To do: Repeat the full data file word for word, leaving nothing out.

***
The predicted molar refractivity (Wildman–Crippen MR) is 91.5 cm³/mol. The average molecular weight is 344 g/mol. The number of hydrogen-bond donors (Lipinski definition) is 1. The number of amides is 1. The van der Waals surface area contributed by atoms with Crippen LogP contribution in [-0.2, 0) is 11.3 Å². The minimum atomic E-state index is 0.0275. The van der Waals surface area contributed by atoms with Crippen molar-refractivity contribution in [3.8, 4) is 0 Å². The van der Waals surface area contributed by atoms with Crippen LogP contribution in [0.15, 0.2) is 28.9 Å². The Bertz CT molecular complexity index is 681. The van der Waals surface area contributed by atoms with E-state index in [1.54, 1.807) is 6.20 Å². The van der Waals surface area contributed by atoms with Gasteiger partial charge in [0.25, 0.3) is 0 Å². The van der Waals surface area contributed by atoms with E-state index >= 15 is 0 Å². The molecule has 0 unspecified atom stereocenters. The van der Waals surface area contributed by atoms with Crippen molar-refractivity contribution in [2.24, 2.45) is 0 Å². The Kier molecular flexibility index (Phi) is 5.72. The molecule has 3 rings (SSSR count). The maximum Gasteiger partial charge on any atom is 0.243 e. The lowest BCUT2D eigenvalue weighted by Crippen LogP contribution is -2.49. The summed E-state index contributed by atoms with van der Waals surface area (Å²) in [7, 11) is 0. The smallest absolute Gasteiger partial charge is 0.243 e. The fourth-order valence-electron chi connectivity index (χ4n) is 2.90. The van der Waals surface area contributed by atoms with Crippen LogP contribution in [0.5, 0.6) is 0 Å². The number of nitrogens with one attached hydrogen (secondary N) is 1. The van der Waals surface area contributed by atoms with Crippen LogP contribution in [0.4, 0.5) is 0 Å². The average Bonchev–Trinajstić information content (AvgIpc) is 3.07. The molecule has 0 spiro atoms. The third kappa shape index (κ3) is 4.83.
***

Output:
The predicted molar refractivity (Wildman–Crippen MR) is 91.5 cm³/mol. The average molecular weight is 344 g/mol. The number of hydrogen-bond donors (Lipinski definition) is 1. The number of amides is 1. The van der Waals surface area contributed by atoms with Crippen LogP contribution in [-0.2, 0) is 11.3 Å². The minimum atomic E-state index is 0.0275. The van der Waals surface area contributed by atoms with Crippen molar-refractivity contribution in [3.8, 4) is 0 Å². The van der Waals surface area contributed by atoms with Crippen LogP contribution in [0.15, 0.2) is 28.9 Å². The Bertz CT molecular complexity index is 681. The van der Waals surface area contributed by atoms with E-state index in [1.54, 1.807) is 6.20 Å². The van der Waals surface area contributed by atoms with Gasteiger partial charge in [0.25, 0.3) is 0 Å². The van der Waals surface area contributed by atoms with E-state index >= 15 is 0 Å². The molecule has 0 unspecified atom stereocenters. The van der Waals surface area contributed by atoms with Crippen molar-refractivity contribution in [2.24, 2.45) is 0 Å². The Kier molecular flexibility index (Phi) is 5.72. The molecule has 3 rings (SSSR count). The maximum Gasteiger partial charge on any atom is 0.243 e. The lowest BCUT2D eigenvalue weighted by Crippen LogP contribution is -2.49. The summed E-state index contributed by atoms with van der Waals surface area (Å²) in [7, 11) is 0. The smallest absolute Gasteiger partial charge is 0.243 e. The fourth-order valence-electron chi connectivity index (χ4n) is 2.90. The van der Waals surface area contributed by atoms with Crippen LogP contribution in [0.5, 0.6) is 0 Å². The number of nitrogens with one attached hydrogen (secondary N) is 1. The van der Waals surface area contributed by atoms with Crippen LogP contribution in [0.4, 0.5) is 0 Å². The average Bonchev–Trinajstić information content (AvgIpc) is 3.07. The molecule has 0 spiro atoms. The third kappa shape index (κ3) is 4.83.